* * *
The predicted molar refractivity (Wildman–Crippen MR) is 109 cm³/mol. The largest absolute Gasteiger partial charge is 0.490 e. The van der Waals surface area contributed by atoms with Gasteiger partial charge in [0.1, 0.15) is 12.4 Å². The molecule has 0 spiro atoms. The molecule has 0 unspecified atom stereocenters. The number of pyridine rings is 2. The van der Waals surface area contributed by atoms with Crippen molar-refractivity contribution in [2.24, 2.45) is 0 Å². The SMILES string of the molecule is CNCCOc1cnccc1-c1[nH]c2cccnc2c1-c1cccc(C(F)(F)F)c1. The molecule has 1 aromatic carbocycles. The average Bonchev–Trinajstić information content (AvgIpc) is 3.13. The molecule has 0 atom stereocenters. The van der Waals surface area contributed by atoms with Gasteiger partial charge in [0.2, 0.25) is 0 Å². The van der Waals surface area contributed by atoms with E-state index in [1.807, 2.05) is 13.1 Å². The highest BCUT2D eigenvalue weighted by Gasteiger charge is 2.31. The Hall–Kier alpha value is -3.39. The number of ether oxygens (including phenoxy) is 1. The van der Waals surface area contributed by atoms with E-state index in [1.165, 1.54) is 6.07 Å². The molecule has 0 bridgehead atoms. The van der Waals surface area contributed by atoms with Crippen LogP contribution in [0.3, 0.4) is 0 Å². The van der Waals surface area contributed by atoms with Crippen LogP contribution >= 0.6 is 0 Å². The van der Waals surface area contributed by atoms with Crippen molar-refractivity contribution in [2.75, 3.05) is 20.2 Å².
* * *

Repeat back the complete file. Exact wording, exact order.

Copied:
The predicted molar refractivity (Wildman–Crippen MR) is 109 cm³/mol. The largest absolute Gasteiger partial charge is 0.490 e. The van der Waals surface area contributed by atoms with Gasteiger partial charge in [0.1, 0.15) is 12.4 Å². The molecule has 0 spiro atoms. The molecule has 0 unspecified atom stereocenters. The number of pyridine rings is 2. The van der Waals surface area contributed by atoms with Crippen molar-refractivity contribution in [2.24, 2.45) is 0 Å². The SMILES string of the molecule is CNCCOc1cnccc1-c1[nH]c2cccnc2c1-c1cccc(C(F)(F)F)c1. The molecule has 1 aromatic carbocycles. The average Bonchev–Trinajstić information content (AvgIpc) is 3.13. The molecule has 0 atom stereocenters. The van der Waals surface area contributed by atoms with Gasteiger partial charge in [0.2, 0.25) is 0 Å². The van der Waals surface area contributed by atoms with E-state index in [1.807, 2.05) is 13.1 Å². The highest BCUT2D eigenvalue weighted by Gasteiger charge is 2.31. The Hall–Kier alpha value is -3.39. The number of ether oxygens (including phenoxy) is 1. The van der Waals surface area contributed by atoms with E-state index in [1.165, 1.54) is 6.07 Å². The molecule has 0 bridgehead atoms. The van der Waals surface area contributed by atoms with Crippen LogP contribution in [0.3, 0.4) is 0 Å². The van der Waals surface area contributed by atoms with Crippen LogP contribution >= 0.6 is 0 Å². The van der Waals surface area contributed by atoms with Crippen molar-refractivity contribution in [2.75, 3.05) is 20.2 Å².